Doctor explains why you sometimes have a 'falling' sensation when you're asleep

Young woman sleeping with smart watch tracker at night
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A doctor has shed light on why you might suddenly jerk awake as you're falling asleep, and how to prevent it.

Doctor Youn, known as @doctoryoun shared on TikTok, shared with his nearly nine million followers about this common phenomenon. The medical professional explained that this is called a hypnic jerk, an involuntary muscle contraction that occurs as you're drifting off to sleep. He reassured viewers that while it can be startling, there's no need for alarm.

In his viral video, viewed over two million times, he elaborates: "This is called a hypnic jerk, which is involuntary muscle contractions when you are falling asleep. One explanation is that when your muscles relax as you are falling asleep, your body interprets it as if you are falling."

This could explain why it often feels like we're falling when this happens. Many people describe the sensation as feeling like they're falling from a great height or tripping over something.

He further advised: "One way to prevent it is to avoid caffeine or exercising several hours before you go to bed. According to sleepfoundation.org: "Hypnic is short for hypnagogic, a term that describes the transition from wakefulness to sleep, which is when these jerks occur."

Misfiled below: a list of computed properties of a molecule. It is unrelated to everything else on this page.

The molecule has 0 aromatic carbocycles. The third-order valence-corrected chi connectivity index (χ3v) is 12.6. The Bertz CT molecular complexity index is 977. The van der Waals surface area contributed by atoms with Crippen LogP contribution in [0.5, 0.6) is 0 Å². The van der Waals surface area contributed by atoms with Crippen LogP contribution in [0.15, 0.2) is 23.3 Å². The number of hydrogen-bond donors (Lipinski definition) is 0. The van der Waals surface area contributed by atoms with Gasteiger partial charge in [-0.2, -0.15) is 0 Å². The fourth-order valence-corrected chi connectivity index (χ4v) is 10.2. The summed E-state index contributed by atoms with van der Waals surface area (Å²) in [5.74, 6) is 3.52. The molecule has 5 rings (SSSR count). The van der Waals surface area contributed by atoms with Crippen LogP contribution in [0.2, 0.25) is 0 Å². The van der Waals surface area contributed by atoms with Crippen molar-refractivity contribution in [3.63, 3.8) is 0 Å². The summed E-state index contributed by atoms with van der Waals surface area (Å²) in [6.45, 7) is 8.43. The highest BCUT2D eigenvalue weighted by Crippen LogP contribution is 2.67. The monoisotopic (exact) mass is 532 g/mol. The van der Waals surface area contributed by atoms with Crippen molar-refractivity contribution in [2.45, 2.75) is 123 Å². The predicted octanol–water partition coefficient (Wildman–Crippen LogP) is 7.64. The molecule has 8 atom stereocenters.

These common sleep contractions typically only affect one side of the body, such as your left arm and left leg. Backing up what the expert says, the foundation also says that excess caffeine and too much exercise can contribute to this feeling. It also explained that a lack of sleep, as well as stress and anxiety, could all contribute towards it too.

It added: "Hypnic jerks can feel different at various times. They can be strong enough to jolt a person awake and disrupt the process of falling asleep. Other times, they may be so mild that the affected person does not notice them at all - although their sleep partner might."

"Hypnic jerks occur at any age, but are more common among adults. In part, this may be due to the fact that some of their potential causes, such as caffeine consumption and elevated stress levels, are also more common in adulthood."

Should I be concerned about hypnic jerk?

Whilst hypnic jerks can be startling, they are not dangerous with sleepfoundation.org reporting that up to 70 percent of people experience hypnic jerks. It added: "Hypnic jerks can be annoying and disrupt the sleep of you or your partner, but that is typically the extent of their negative effects. While it is possible that a particularly violent jerk could lead to a minor injury, this is not common."

Should I see my GP?

Hypnic jerks differ from other movements that may occur while awake or asleep. They take place during the transition from wakefulness to sleep, occur rapidly, and are typically deemed harmless.

If hypnic jerks are your sole experience, a doctor's visit is likely unnecessary. The foundation cautions that certain symptoms resembling hypnic jerks might necessitate a medical consultation. If you're experiencing frequent muscle spasms throughout the day that extend to other areas of the body, this could be a sign of a different type of myoclonus, not just the common hypnic jerks.

It states: "These types of myoclonus can be indicators of other medical conditions. If you experience other types of jerking movements during sleep beyond hypnic jerks as you fall asleep, they could be symptoms of periodic limb movement disorder. If you are concerned your muscle jerks are a symptom of another issue, speak to your doctor."